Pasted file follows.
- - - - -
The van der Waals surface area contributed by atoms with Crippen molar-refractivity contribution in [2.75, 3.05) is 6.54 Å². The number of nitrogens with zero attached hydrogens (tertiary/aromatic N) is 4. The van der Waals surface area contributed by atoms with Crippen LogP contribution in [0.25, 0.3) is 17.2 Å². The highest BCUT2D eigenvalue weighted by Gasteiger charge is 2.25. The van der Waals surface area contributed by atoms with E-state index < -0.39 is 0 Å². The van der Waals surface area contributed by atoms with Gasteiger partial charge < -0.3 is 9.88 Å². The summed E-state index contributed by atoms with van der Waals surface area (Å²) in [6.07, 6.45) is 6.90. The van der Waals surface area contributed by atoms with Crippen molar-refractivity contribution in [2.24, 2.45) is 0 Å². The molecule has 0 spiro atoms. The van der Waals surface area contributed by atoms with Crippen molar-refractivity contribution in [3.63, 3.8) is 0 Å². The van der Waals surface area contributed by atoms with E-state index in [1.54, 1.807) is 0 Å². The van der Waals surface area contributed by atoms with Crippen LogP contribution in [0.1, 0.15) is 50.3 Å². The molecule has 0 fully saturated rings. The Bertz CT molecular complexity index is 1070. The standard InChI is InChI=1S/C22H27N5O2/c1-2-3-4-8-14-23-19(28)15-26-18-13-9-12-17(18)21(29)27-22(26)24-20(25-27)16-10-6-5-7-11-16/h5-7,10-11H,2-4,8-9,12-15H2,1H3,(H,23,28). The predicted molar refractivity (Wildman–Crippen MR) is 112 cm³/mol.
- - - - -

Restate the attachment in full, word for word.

The van der Waals surface area contributed by atoms with Crippen molar-refractivity contribution in [2.75, 3.05) is 6.54 Å². The number of nitrogens with zero attached hydrogens (tertiary/aromatic N) is 4. The van der Waals surface area contributed by atoms with Crippen LogP contribution in [0.25, 0.3) is 17.2 Å². The highest BCUT2D eigenvalue weighted by Gasteiger charge is 2.25. The van der Waals surface area contributed by atoms with E-state index < -0.39 is 0 Å². The van der Waals surface area contributed by atoms with Gasteiger partial charge < -0.3 is 9.88 Å². The summed E-state index contributed by atoms with van der Waals surface area (Å²) in [6.07, 6.45) is 6.90. The van der Waals surface area contributed by atoms with Crippen molar-refractivity contribution in [2.24, 2.45) is 0 Å². The molecule has 0 spiro atoms. The van der Waals surface area contributed by atoms with Crippen molar-refractivity contribution in [3.63, 3.8) is 0 Å². The van der Waals surface area contributed by atoms with E-state index in [1.54, 1.807) is 0 Å². The van der Waals surface area contributed by atoms with Crippen LogP contribution in [0.1, 0.15) is 50.3 Å². The molecule has 0 fully saturated rings. The Bertz CT molecular complexity index is 1070. The standard InChI is InChI=1S/C22H27N5O2/c1-2-3-4-8-14-23-19(28)15-26-18-13-9-12-17(18)21(29)27-22(26)24-20(25-27)16-10-6-5-7-11-16/h5-7,10-11H,2-4,8-9,12-15H2,1H3,(H,23,28). The predicted molar refractivity (Wildman–Crippen MR) is 112 cm³/mol.